From the Worldwide Faith News archives www.wfn.org
Treasury Department Grants PC(USA) a License
04 May 1996 16:08:05
96121 Treasury Department Grants PC(USA) a License
to Send Money to Cuban Presbyterians
by Alexa Smith
LOUISVILLE, Ky.--The U.S. Department of the Treasury has granted the
Presbyterian Church (U.S.A.) a one-year license to transfer up to $137,000
to the Presbyterian Reformed Church in Cuba (PRCC).
The denomination's license is one more step toward opening up channels
for mission dollars to flow to countries where trade is forbidden under the
U.S. government's Trading with the Enemy Act.
Cuba has been off-limits for funding through official channels since
its 1959 revolution -- and violations carry heavy fines and jail time.
"The [U.S.] government, in general, has been more responsive than you
might think," said the PC(USA)'s chief financial officer G.A. "Pat" Goff,
who said the license was approved despite currently strained relations with
Cuba and the recent passage of the Cuban Liberty and Democratic Solidarity
Act of 1996 (the Helms-Burton bill), which further tightens the U.S.'s
economic embargo on Cuba.
"It's on two levels" Goff said. "They're trying to be tough on
communist countries around the world, and at the same time be making
windows for humanitarian aid." He added that the government is well aware
that some church and humanitarian organizations bypass the restrictions on
Cuba anyway by shipping goods or carrying money through Mexico or Canada
instead of U.S. Customs.
"Our goal is to find room within the existing regulations to do what
we want to do," Goff said.
The denomination first wants to transfer a $14,000 block grant to the
PRCC to be used to fund scholarships for seminarians, summer camp
activities and church publications. Goff said that will begin as soon as
arrangements are made with a bank to transfer the dollars and an internal
process is in place to do so.
The license also allows the transfer of up to $20,000 from Extra
Commitment accounts or other restricted monies for
structural maintenance of church buildings and manses that have
deteriorated for 30
years or more (#867501)
purchase of Christian education materials, such as Bibles,
devotional books and
furnishings for church school classes
development of a pension program for pastors, particularly those
ordained after 1965
(who are not eligible for government benefits and have no
connection with the
PC(USA)'s benefits program)
transportation of pastors, members and prospective members to
seminars, and support of a fledgling family counseling program
program development, faculty salaries and library acquisitions at
Theological Seminary in Matanzas (#862510)
maintenance and repairs for the PRCC's camp (#862532).
The existing accounts combined now hold slightly less than $2,400;
other accounts will be created.
"This is a new opportunity, an historic opportunity ... to share more
directly our concerns, our efforts and our solidarity," the Rev. Carlos
Ham, executive secretary of the PRCC, told the Presbyterian News Service
about acquisition of this first-time license.
Ham says the Cuban church is experiencing enormous growth for the
first time in 30 years -- growth that began five years ago when Cuba's
constitution was neutralized toward Christians to cut back on discrimation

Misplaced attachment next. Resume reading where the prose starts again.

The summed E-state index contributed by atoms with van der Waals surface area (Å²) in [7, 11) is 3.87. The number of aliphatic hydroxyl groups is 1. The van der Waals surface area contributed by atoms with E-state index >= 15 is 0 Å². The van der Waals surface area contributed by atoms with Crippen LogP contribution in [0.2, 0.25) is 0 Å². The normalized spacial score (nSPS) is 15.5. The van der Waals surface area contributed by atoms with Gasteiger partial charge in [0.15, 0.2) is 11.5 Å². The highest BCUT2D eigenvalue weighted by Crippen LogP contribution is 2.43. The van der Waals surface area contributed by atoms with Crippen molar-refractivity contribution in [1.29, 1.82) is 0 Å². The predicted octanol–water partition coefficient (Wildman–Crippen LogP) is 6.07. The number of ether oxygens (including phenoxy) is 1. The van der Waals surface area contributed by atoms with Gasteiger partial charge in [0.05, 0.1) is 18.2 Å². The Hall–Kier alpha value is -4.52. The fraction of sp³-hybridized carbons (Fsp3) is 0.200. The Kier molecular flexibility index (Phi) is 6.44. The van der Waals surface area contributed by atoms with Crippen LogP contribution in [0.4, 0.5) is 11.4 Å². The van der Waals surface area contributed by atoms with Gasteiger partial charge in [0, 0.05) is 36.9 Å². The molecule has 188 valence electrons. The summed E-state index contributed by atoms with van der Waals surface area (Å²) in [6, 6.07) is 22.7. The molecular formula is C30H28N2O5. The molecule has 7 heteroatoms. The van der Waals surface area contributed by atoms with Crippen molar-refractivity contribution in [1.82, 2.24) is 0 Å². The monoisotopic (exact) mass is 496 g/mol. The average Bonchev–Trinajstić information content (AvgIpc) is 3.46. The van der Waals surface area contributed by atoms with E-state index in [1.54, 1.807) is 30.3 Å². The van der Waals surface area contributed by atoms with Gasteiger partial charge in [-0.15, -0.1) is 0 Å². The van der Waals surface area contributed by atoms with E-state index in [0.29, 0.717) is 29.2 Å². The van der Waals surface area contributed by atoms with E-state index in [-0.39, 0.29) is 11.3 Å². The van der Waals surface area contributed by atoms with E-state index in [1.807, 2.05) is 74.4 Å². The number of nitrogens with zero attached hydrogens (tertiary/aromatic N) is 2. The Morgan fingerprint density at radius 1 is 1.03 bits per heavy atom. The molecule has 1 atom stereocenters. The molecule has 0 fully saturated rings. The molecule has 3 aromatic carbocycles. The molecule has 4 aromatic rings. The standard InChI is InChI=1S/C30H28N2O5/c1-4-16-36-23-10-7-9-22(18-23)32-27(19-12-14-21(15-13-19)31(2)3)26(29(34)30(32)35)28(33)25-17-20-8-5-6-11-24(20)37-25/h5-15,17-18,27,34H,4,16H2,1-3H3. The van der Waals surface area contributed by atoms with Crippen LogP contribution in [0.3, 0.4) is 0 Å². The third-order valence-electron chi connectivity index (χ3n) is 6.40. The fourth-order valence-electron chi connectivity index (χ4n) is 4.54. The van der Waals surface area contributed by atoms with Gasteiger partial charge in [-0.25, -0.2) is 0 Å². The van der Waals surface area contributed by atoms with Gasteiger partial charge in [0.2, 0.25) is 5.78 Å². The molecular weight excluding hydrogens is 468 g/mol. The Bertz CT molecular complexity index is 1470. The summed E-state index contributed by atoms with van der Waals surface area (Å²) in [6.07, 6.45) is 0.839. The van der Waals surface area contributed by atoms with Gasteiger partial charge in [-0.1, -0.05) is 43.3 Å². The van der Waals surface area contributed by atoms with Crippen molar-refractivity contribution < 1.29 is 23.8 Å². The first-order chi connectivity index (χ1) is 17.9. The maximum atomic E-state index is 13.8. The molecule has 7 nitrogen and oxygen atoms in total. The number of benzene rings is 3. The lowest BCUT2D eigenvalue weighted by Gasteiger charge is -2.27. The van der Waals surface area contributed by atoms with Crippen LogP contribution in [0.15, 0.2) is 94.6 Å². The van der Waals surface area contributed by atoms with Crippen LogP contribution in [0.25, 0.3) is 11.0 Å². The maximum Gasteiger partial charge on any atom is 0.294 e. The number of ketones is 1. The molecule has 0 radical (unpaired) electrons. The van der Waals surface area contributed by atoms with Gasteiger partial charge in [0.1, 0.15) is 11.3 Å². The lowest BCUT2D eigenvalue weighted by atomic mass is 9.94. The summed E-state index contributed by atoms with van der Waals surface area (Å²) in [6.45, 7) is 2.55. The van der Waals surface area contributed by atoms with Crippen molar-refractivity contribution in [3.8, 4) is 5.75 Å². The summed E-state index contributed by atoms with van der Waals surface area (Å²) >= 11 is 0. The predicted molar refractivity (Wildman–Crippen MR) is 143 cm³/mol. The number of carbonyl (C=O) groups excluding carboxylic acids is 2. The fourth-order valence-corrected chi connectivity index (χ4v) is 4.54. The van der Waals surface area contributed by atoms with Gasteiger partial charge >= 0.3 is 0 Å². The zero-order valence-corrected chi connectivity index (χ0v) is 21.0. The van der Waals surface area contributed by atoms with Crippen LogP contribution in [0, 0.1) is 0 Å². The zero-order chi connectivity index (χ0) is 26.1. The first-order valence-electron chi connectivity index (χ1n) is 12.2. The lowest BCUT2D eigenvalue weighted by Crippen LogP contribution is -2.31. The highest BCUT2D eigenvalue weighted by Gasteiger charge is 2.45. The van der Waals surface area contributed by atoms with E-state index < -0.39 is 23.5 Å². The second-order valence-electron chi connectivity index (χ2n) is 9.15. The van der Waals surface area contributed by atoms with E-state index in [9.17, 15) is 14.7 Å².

against Christians in education and employment. But the church is
unequipped to cope with its rapid growth and is short on study materials,
publications and, in some cases, adequate facilities.
"Because of the big growth ... we're concerned to teach people what it
means to be Christian, what it means to be Reformed. The religious topic
was taboo for more than 30 years and there is a lot of religious
illiteracy," Ham said, stressing increasing demands for programs and
literature. "We don't want to give just information ... but form people --
enable them to have transformation."
Board of Pensions vice president and general counsel Jean C. Hemphill
sees licensing that allows a U.S. bank to transfer money directly into Cuba
as a breakthrough. Since 1988, the Board has been trying to transfer money
directly to Cuban banks for approximately 30 pastors in Cuba who are cut
off from pensions that began accruing in the U.S. before 1959. PRCC
pastors were once members of the Synod of New Jersey.
So far the government has not licensed the Board to send money
directly to pensioners in Cuba from the U.S., though pension money may be
accessed by family members of Cuban pensioners living in the U.S. Hemphill
says the exchange rate in Canada or Mexico would eat up too much of the
$300 quarterly or $100 monthly the Board is licensed to send Cuban
pensioners -- so the accounts sit. "This opens doors -- indirectly -- that
we've had problems opening so far," she said.
"I really do believe the U.S. government should not be in the business
of licensing churches. There ought to be no U.S. government interest in not
being helpful to Christians in Cuba," said the Rev. Cliff Kirkpatrick,
director of the Worldwide Ministries Division, when asked about the
financial impasse the two churches have faced for nearly 40 years. "...
But I'm delighted we have the license."
Since a license is also required for travel to Cuba, Goff said he has
an "oral commitment" that the Treasury Department will provide the PC(USA)
with a standing license for specified trips for denominational groups and
The denomination has also obtained licensing for Iran. An application
has been sent to the Department of the Treasury for licensing for North
Korea; and the denomination intends to seek licensing for Iraq.
For more information contact Presbyterian News Service
Presbyterian Church (U.S.A.), Louisville, KY 40202
phone 502-569-5504 fax 502-569-8073
E-mail PCUSA.NEWS@pcusa.org Web page: http://www.pcusa.org
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